“Every day you have to just go make the bread. You know, you are like a baker or something. You know, every day– just get up, and go do it. And sometimes, you don’t have the answers right now, but in doing it, you will find your answers, [and] your way.” Garance Doré
In French literature (and in French towns, still), one of the most important figures in the community is the baker. Marcel Pagnol’s books and plays about life on the French countryside often revolved around or included at least on scene of drama at the town bakery. He even has a movie he wrote the screenplay to called The Baker’s Wife (La Femme du Boulanger). The idea is that “food is the life of the community”…not far from the truth. Bakers are always there, day in and day out. Everyone knows them, and they are essential. They are diligent, and while what they do may seem monotonous and taken for granted, if they are absent, everyone feels it.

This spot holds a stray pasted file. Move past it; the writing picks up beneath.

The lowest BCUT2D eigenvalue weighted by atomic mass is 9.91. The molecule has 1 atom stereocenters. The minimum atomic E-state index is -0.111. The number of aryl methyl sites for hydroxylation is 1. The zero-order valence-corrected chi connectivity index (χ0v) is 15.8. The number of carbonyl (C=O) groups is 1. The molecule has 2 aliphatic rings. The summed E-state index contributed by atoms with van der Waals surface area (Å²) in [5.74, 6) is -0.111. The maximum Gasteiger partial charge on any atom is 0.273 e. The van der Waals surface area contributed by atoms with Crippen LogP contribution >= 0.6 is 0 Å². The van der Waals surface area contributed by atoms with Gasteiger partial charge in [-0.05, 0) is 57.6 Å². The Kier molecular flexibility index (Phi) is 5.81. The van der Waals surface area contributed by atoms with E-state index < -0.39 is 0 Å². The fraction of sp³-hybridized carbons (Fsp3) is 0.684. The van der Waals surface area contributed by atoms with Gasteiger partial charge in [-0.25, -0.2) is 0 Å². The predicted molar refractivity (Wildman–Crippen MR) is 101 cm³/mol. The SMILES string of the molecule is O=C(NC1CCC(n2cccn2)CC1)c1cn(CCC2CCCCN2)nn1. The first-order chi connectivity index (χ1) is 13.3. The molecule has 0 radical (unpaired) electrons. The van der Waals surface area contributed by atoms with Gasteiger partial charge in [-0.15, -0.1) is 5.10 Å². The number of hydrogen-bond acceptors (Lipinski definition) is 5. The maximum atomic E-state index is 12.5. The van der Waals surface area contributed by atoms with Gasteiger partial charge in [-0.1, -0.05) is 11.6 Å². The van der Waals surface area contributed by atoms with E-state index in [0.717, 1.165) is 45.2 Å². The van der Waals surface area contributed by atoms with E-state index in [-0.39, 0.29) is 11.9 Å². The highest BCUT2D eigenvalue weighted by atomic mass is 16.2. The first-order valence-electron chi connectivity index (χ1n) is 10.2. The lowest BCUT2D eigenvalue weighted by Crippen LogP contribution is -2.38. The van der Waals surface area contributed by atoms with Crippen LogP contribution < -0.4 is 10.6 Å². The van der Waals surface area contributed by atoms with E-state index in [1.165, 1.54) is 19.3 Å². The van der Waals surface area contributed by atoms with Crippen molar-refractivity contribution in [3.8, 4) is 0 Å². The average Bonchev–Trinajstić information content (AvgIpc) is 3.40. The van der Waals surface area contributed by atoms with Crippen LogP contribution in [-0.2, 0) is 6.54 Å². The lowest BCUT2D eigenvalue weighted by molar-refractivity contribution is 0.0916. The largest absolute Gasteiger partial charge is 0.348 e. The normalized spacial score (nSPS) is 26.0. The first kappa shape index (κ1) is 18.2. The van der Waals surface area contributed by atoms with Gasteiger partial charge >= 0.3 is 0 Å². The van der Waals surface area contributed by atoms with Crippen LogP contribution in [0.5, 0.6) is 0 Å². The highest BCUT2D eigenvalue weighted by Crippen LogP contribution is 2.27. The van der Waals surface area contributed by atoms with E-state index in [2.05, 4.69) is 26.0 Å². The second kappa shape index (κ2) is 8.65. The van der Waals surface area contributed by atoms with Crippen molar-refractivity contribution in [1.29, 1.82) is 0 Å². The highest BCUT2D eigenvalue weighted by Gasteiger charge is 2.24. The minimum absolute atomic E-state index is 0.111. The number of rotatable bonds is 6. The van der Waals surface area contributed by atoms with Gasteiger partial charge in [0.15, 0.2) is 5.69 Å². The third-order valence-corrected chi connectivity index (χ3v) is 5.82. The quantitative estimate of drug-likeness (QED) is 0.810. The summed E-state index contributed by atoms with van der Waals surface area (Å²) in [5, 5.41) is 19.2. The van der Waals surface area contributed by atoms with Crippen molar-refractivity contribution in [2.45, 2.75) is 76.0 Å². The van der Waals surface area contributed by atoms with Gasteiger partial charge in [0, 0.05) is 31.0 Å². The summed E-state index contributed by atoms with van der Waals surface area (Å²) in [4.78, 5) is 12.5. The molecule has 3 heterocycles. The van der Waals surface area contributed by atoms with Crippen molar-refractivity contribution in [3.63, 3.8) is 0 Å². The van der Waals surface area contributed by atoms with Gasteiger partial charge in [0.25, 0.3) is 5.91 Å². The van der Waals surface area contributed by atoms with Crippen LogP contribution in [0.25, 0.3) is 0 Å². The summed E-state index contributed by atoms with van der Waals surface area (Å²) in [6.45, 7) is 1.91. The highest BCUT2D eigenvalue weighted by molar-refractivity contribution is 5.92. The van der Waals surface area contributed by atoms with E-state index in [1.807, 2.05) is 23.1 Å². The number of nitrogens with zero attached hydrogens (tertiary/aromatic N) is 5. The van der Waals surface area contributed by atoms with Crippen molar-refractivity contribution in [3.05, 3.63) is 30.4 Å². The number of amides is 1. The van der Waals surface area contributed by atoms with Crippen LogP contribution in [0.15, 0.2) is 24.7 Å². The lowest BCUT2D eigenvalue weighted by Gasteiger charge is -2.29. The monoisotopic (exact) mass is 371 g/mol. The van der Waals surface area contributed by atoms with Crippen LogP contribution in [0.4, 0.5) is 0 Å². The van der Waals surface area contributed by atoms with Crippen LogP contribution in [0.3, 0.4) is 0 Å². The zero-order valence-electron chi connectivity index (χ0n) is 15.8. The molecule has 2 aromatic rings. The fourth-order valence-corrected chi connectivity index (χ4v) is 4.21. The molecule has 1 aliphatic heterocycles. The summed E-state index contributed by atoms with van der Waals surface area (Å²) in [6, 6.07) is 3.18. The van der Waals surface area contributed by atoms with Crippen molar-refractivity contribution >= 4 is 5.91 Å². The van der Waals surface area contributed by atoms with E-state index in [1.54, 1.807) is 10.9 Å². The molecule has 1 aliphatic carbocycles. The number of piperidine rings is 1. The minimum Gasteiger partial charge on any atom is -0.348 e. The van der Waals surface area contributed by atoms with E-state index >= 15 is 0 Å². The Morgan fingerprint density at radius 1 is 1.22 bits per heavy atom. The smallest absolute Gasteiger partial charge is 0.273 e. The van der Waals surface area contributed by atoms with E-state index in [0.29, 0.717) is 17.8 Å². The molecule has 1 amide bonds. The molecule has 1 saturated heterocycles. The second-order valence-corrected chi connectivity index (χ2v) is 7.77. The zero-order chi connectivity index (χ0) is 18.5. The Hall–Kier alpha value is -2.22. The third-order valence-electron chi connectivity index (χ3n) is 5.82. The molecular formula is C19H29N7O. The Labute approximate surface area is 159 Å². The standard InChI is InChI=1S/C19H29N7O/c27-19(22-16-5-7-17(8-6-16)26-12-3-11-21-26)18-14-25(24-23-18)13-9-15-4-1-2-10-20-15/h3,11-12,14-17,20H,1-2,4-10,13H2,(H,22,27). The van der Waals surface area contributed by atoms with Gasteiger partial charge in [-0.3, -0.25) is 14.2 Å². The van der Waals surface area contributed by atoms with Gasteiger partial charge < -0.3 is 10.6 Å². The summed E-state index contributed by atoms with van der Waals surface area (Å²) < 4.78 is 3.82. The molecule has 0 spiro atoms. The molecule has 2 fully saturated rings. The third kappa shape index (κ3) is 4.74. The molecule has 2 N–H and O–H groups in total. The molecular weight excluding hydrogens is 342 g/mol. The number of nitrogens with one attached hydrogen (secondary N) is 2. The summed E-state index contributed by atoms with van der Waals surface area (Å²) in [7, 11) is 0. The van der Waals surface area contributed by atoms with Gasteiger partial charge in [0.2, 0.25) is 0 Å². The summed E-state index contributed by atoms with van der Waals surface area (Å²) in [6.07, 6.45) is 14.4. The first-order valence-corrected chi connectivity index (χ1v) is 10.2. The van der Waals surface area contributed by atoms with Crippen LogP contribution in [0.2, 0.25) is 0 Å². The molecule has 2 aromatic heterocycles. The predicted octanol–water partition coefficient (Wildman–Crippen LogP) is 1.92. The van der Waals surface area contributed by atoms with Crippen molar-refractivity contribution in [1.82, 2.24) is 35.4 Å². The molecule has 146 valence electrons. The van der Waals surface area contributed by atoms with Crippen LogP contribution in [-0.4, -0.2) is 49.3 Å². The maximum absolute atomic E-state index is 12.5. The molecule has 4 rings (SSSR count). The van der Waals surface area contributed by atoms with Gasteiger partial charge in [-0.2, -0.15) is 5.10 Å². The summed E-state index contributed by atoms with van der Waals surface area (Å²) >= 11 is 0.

In life, we have to be bakers. Every day, as Garance Doré said, we need to show up, and do our job. We may not understand what or why, but every path that crosses ours and every choice matters. Be like a baker who is patient, who sees each face that stops by and serves and listens to the individual who comes. When the baker sells a loaf of bread, he hands over his art, his time, his love. Be like the town baker who gives you an extra chocolate croissant and winks. Bakers are trying their hand at new little creations, pushing the limits and inviting others to curiosity and something deliciously different.
It’s time to dust the flour, line up the ingredients, roll up the sleeves and start kneading for answers, for art, for the people.